Decorative art has never held my attention much beyond its obvious cosmetic appeal and nod to a seemingly more gentile societal behaviors, but the show Taking Shape: Finding Sculpture in the Decorative Arts, mounted by the J. Paul Getty Museum and Temple Newsam House has changed all that. I now find myself knee deep pondering craft. These impressive objects, dislocated from their original context, leave behind their supporting role and occupy the art arena as autonomous sculpture.
This is the underlying premise of Taking Shape. But this context of autonomy, as somehow a more potent or significant, higher purpose for sculpture feels like a modernist false pretense. We late 20th century creatures have been conditioned to attribute the “big idea” to the isolated, solitary museum presentation and have been distracted from seeing the mastery, the political clout of decorative art. Pretty crafty.
Distraction is our normal state in which to experience decorative art or architecture. We travel through environments from the general to the specific, mostly unaware, conditioned by expectation exactingly prepared by the designer. As the team program you buy for a sporting event prepares one for the experience of play, so do the decorative interiors provide a game plan of carefully coordinated choices designed to inform the participant of particular social behaviors. They provide metaphor for social practices and prepare you for the impending task at hand; particularly the elaborately conceived interiors, such as those of eighteenth-century elite society. The ritual of entry, the ritual at table are all set ups assembled as a guide for the ritual of court. These objects focus and construct societal praxis.
As previously seen in the work of Adrian Saxe, many pieces in Taking Shape are objects whose functionality is subservient to the ritual moment. Such is the case with the pair of superb silver and painted bronze sugar casters attributed to Guillame Martin (France, 1689-1749) and Etienne-Simon Martin (France, 1703-70). These figurines are full of surprise and paradox. The sugar, either granulated or powdered, could be funneled into the open receptacles of the hollow bundles when the separately cast upper portions of the cane are removed and then, once they are attached, shaken through the piercing. Not exactly easy to fill, but even less friendly to use. By shear virtue of their size and more explicitly their weight, their functionality is a moot point compared to the supporting role they played as part court ritual.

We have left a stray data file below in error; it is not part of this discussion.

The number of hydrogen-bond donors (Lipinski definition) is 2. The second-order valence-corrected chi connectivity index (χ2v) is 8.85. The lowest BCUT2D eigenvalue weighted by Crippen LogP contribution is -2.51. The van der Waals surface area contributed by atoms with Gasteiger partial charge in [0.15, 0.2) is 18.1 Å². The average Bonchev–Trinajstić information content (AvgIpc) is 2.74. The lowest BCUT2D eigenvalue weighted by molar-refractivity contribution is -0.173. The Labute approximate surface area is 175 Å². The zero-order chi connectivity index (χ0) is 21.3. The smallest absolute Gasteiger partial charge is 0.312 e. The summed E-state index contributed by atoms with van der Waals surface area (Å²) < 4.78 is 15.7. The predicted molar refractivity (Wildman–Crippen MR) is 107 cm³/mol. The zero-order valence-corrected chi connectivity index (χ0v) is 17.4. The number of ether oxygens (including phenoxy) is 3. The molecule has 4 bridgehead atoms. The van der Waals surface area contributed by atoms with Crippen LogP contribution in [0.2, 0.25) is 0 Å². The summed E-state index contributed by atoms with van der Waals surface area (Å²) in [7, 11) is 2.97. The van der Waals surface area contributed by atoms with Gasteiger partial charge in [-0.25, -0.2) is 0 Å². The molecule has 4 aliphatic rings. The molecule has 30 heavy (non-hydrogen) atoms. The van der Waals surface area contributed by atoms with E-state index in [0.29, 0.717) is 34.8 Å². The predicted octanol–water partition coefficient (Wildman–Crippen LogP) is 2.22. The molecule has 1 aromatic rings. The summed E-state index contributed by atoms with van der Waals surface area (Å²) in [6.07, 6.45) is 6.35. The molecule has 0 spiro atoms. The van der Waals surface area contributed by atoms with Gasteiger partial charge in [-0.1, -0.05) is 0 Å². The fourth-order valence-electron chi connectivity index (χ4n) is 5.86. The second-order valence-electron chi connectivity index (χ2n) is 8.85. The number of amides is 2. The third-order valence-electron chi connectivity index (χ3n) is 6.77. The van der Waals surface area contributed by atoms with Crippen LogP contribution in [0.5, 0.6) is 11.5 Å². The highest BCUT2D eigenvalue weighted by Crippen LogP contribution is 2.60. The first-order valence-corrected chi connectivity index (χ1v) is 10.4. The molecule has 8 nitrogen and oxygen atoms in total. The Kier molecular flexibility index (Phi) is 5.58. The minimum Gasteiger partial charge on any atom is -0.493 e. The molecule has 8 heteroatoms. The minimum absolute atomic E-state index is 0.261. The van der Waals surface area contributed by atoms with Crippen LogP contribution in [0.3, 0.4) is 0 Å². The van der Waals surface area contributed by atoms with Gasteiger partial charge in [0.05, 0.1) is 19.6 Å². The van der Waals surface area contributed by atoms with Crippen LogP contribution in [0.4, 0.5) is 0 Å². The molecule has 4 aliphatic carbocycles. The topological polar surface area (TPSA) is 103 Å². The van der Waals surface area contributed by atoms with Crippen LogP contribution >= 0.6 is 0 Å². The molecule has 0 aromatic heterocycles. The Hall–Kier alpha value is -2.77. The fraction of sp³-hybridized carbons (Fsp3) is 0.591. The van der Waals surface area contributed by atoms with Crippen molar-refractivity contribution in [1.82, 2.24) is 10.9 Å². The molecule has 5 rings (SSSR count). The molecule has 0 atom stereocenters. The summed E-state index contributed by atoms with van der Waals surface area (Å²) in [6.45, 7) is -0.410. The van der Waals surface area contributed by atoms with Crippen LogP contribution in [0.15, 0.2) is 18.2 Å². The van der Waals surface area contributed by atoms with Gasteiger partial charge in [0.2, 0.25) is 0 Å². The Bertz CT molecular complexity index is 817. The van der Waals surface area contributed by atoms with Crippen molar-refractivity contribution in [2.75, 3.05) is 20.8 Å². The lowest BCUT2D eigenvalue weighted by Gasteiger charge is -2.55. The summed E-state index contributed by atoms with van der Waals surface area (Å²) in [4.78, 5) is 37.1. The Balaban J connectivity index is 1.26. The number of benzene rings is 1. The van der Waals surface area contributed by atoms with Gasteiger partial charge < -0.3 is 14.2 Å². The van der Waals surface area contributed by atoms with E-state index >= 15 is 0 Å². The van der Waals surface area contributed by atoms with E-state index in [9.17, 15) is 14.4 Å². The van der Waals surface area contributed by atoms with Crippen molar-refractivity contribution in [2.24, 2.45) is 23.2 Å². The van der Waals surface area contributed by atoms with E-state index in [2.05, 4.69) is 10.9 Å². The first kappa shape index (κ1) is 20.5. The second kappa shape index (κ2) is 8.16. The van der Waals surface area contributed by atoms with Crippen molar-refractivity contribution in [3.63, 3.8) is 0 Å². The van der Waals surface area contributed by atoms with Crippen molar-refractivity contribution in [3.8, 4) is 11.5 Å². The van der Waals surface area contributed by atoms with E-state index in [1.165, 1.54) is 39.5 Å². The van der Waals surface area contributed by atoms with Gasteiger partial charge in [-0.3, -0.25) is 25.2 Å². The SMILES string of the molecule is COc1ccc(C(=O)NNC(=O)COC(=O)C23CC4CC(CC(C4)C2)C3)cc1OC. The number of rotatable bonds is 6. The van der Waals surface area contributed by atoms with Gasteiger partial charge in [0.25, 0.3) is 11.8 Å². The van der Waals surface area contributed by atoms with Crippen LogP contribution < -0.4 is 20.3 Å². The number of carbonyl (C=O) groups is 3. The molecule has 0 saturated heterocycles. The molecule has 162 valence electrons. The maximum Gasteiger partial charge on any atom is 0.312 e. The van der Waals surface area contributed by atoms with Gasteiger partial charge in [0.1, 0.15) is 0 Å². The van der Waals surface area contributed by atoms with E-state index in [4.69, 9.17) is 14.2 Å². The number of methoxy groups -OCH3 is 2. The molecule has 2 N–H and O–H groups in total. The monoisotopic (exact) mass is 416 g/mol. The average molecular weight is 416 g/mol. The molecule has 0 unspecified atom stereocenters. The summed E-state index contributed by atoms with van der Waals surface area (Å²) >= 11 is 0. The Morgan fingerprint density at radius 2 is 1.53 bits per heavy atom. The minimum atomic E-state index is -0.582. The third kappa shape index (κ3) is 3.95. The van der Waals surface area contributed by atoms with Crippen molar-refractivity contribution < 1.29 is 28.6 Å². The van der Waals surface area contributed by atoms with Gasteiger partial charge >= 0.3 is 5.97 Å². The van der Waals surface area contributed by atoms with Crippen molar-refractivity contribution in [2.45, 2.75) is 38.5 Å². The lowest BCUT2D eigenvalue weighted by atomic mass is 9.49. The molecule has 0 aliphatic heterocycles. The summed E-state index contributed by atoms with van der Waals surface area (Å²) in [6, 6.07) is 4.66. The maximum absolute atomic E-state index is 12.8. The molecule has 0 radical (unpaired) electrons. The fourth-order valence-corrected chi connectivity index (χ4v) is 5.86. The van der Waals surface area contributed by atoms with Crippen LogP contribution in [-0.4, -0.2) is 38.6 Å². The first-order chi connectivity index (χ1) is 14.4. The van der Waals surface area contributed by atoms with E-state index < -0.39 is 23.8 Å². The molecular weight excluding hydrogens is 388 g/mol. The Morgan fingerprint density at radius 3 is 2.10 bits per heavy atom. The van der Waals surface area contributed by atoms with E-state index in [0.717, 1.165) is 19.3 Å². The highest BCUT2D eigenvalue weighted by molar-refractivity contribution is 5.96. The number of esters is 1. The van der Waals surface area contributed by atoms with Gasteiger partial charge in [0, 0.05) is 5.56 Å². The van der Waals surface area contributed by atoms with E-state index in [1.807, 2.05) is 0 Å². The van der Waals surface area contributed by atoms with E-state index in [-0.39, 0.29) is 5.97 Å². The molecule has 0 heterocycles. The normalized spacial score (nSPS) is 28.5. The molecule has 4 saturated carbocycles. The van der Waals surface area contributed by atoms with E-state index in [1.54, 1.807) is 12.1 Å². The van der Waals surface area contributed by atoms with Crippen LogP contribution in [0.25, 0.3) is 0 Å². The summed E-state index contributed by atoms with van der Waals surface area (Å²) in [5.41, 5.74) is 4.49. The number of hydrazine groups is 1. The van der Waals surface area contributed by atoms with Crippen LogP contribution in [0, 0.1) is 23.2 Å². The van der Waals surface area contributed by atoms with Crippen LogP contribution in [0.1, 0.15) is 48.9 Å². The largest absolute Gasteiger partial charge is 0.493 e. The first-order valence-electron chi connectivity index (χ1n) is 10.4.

First in line to collect these fine fellows was Madame de Pompadour. An avid collector, de Pompadour wrote “I fully approve of this so-called madness, which feeds so many paupers; I get much more pleasure out of distributing gold than from hoarding it.” It is not hard to imagine the splendor of luxury goods that adorned her table to which these sugar casters belong. In September 1752, the marchand-mercier (dealer) Lazare Duvaux recorded in his daybook that he was “to clean and restore two lacquered figures carrying sugar canes, and polish the silver sugar canes and flowers” for Madame de Pompadour, Louis XV’s mistress, an important patron of the arts. This note led scholars to guess that these decorative figures may have belonged to this famous paramour. These figures are two of only a few objects documented as having been in her possession that still exist today. No other decorative pieces made in the 1700s combining bronze and silver are known.”
It is hard to turn away from the grief that this imperial authority imposed upon its people, but I cannot help but wonder if the burden under which these cane carriers operate is lightened by the delicious, delicate rendering of the silver reeds and lacquered robes, or even more so by the splendor of the setting to which they belong. They may not be the most willing of entrants in the royal maddness, but they sure look good doing it.